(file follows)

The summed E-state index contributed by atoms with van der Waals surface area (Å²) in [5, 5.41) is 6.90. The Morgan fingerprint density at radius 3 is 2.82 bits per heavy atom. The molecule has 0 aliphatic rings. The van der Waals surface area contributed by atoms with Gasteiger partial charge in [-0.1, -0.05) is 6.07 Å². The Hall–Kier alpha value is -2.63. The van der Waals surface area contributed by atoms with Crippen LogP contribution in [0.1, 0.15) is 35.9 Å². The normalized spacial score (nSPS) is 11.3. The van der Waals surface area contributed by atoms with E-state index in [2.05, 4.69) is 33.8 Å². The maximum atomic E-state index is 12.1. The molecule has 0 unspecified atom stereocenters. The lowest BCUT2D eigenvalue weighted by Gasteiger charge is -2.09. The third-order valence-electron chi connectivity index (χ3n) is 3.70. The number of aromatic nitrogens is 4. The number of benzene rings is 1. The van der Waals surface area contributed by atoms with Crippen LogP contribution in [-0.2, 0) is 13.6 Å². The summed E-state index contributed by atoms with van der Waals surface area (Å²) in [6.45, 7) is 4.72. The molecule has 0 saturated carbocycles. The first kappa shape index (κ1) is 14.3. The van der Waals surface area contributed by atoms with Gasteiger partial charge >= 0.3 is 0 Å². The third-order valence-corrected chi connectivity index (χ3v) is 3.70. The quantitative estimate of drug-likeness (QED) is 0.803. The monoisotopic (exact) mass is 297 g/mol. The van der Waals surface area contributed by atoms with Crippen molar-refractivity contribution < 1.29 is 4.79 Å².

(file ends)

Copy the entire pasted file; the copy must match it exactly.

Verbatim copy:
The summed E-state index contributed by atoms with van der Waals surface area (Å²) in [5, 5.41) is 6.90. The Morgan fingerprint density at radius 3 is 2.82 bits per heavy atom. The molecule has 0 aliphatic rings. The van der Waals surface area contributed by atoms with Gasteiger partial charge in [-0.1, -0.05) is 6.07 Å². The Hall–Kier alpha value is -2.63. The van der Waals surface area contributed by atoms with Crippen LogP contribution in [0.1, 0.15) is 35.9 Å². The normalized spacial score (nSPS) is 11.3. The van der Waals surface area contributed by atoms with E-state index in [2.05, 4.69) is 33.8 Å². The maximum atomic E-state index is 12.1. The molecule has 0 unspecified atom stereocenters. The lowest BCUT2D eigenvalue weighted by Gasteiger charge is -2.09. The third-order valence-electron chi connectivity index (χ3n) is 3.70. The number of aromatic nitrogens is 4. The number of benzene rings is 1. The van der Waals surface area contributed by atoms with Crippen LogP contribution in [-0.2, 0) is 13.6 Å². The summed E-state index contributed by atoms with van der Waals surface area (Å²) in [6.45, 7) is 4.72. The molecule has 0 saturated carbocycles. The first kappa shape index (κ1) is 14.3. The van der Waals surface area contributed by atoms with Gasteiger partial charge >= 0.3 is 0 Å². The third-order valence-corrected chi connectivity index (χ3v) is 3.70. The quantitative estimate of drug-likeness (QED) is 0.803. The monoisotopic (exact) mass is 297 g/mol. The van der Waals surface area contributed by atoms with Crippen molar-refractivity contribution < 1.29 is 4.79 Å².